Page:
Quantum computing came to the forefront last October when Google published an article in Nature declaring it had achieved ‘Quantum Supremacy’ with its Sycamore processor. With their claim promptly rebuffed by IBM in a tit-for-tat tech scrap, it’s worth reviewing what quantum computing is, its possible applications, and why everyone’s getting so hung up on ‘Supremacy’.
In computing, the amount of changing information which a computer can utilise at any given moment in a calculation is its memory (sometimes called RAM – random access memory). This is typically expressed in terms of ‘bytes’: for example, the new iPhone 11 Pro has 4 gigabytes (4 billion bytes) of memory – which means it stores about 1 million times more calculation information than the Apollo 11 guidance computer could. Each ‘byte’ is composed of 8 ‘bits’, which have a binary value of either 0 or 1 and are the fundamental building blocks of conventional computing.
Enter quantum computing. Proposed in the 1980s and conceptually developed by physicists like Richard Feynman (famous for his work on quantum electrodynamics), it fundamentally alters the way we process information. Instead of ‘bits’, it utilises ‘qubits’, which can have values between 0 and 1. This makes them potentially useful in tackling problems current computers struggle with – particularly in areas like material science and artificial intelligence. It’d be wrong however, to label them simply as more efficient computers – they’re fundamentally different in the way they operate and what they aim to do – you’d never want to word process on a quantum computer.
Part of what makes qubits useful is also what makes them challenging to use – the reason they can take intermediate values is that they’re essentially a probability distribution between 0 and 1. This makes certain outcomes more likely than others, but there’s inherently a degree of randomness associated when you measure the value – in the quantum world, nothing is guaranteed! This is perhaps why, despite the long conceptual life of quantum computers, we’re yet to see them widely implemented in a practical way.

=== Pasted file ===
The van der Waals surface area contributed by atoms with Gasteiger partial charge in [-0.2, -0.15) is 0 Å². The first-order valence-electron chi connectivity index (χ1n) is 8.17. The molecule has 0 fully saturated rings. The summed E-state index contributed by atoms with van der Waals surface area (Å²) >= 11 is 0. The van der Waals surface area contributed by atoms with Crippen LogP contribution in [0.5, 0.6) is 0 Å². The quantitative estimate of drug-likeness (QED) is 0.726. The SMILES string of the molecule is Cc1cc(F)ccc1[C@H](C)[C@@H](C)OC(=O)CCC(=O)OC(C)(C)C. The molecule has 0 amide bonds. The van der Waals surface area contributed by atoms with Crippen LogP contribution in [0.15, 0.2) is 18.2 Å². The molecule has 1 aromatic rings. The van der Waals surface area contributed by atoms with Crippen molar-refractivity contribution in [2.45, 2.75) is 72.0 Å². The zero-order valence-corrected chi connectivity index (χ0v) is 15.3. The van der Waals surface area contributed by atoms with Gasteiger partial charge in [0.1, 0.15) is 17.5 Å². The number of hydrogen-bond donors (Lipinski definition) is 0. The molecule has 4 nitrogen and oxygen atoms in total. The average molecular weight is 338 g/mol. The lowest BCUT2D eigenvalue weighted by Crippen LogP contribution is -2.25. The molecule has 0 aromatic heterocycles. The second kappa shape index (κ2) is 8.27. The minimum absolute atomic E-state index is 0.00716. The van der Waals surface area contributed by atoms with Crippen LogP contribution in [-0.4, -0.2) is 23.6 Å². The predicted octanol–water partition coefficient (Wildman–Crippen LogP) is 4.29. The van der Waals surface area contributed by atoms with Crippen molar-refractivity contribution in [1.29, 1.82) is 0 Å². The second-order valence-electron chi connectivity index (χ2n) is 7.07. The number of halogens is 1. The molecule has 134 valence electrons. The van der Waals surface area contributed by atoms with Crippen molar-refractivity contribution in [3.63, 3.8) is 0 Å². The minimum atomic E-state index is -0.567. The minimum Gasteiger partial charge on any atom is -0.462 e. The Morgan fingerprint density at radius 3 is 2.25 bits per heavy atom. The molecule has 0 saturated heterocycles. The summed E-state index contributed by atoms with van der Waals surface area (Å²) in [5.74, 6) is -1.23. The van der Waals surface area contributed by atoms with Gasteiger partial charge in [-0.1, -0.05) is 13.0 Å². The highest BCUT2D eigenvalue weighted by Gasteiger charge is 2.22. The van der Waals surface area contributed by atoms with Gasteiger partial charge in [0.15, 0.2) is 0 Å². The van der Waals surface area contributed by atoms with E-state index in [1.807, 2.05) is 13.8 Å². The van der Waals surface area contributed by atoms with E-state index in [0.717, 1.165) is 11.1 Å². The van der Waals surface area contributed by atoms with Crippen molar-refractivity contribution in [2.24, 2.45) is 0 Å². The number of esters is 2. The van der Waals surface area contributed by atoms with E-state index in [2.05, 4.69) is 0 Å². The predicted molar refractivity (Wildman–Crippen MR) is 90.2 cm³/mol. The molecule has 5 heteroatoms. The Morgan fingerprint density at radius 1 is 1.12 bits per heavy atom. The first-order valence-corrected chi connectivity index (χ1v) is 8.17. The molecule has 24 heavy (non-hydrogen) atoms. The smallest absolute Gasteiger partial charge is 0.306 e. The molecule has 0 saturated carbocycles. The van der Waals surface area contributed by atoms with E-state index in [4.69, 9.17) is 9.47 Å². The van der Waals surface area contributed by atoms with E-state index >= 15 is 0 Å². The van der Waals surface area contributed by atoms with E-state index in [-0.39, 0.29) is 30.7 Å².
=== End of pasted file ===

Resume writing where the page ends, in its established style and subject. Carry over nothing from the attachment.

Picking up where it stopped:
Hence the concept of qualifying these through quantum supremacy, essentially the point at which a quantum computer can solve a problem that a conventional computer practically can’t. Google’s recent claim of supremacy stems from their quantum computer’s solution of a random-number generation problem in 200 seconds, a calculation they argue would take IBM’s conventional supercomputer 10,000 years. Beef. IBM immediately shot back that in actuality, an optimized calculation would take only 2.5 days (still 432 times slower than Google’s computer, but a lot less than 10,000 years). There will likely be more words traded in the coming weeks, but really it’s undeniable that Google’s accomplishment is impressive, even if it’s only in the generation of random numbers (which do have a lot of practical uses in computing but sadly aren’t the key to cracking AI).
Whether you think the difference between 200 seconds and 2.5 days is enough to declare supremacy (I certainly do), it’s encouraging to see it being established and challenged, and a hearty bit of competition between tech giants will likely do no harm to its further advancement. While the applicability of quantum methods will vary from problem to problem, this could well be the first step in an exciting new era of Computing. Supreme.
image source: Google